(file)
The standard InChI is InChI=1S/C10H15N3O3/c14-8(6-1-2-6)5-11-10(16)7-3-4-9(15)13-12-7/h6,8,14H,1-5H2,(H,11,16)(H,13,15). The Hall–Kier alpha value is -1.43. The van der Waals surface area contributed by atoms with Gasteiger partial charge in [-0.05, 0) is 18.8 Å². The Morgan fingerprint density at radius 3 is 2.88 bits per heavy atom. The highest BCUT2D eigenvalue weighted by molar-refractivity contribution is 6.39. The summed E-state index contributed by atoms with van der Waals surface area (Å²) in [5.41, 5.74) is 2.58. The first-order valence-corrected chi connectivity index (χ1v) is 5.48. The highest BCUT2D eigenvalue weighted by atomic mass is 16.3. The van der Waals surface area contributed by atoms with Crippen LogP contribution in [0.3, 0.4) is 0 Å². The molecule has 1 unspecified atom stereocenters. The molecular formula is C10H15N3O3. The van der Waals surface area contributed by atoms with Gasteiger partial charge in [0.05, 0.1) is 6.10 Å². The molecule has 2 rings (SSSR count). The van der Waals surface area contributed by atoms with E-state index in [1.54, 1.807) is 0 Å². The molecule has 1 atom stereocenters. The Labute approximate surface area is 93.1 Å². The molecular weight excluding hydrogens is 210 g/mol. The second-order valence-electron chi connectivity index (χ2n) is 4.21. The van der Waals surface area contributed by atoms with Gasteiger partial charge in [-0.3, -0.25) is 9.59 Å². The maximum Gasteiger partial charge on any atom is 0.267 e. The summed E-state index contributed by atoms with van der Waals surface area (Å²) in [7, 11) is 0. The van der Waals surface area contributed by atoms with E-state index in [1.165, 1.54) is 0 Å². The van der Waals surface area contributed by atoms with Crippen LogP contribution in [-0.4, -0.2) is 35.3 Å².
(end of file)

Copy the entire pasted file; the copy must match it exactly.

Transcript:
The standard InChI is InChI=1S/C10H15N3O3/c14-8(6-1-2-6)5-11-10(16)7-3-4-9(15)13-12-7/h6,8,14H,1-5H2,(H,11,16)(H,13,15). The Hall–Kier alpha value is -1.43. The van der Waals surface area contributed by atoms with Gasteiger partial charge in [-0.05, 0) is 18.8 Å². The Morgan fingerprint density at radius 3 is 2.88 bits per heavy atom. The highest BCUT2D eigenvalue weighted by molar-refractivity contribution is 6.39. The summed E-state index contributed by atoms with van der Waals surface area (Å²) in [5.41, 5.74) is 2.58. The first-order valence-corrected chi connectivity index (χ1v) is 5.48. The highest BCUT2D eigenvalue weighted by atomic mass is 16.3. The van der Waals surface area contributed by atoms with Crippen LogP contribution in [0.3, 0.4) is 0 Å². The molecule has 1 unspecified atom stereocenters. The molecular formula is C10H15N3O3. The van der Waals surface area contributed by atoms with Gasteiger partial charge in [0.05, 0.1) is 6.10 Å². The molecule has 2 rings (SSSR count). The van der Waals surface area contributed by atoms with E-state index in [1.54, 1.807) is 0 Å². The molecule has 1 atom stereocenters. The Labute approximate surface area is 93.1 Å². The molecular weight excluding hydrogens is 210 g/mol. The second-order valence-electron chi connectivity index (χ2n) is 4.21. The van der Waals surface area contributed by atoms with Gasteiger partial charge in [-0.3, -0.25) is 9.59 Å². The maximum Gasteiger partial charge on any atom is 0.267 e. The summed E-state index contributed by atoms with van der Waals surface area (Å²) in [7, 11) is 0. The van der Waals surface area contributed by atoms with E-state index in [1.165, 1.54) is 0 Å². The van der Waals surface area contributed by atoms with Crippen LogP contribution in [-0.4, -0.2) is 35.3 Å².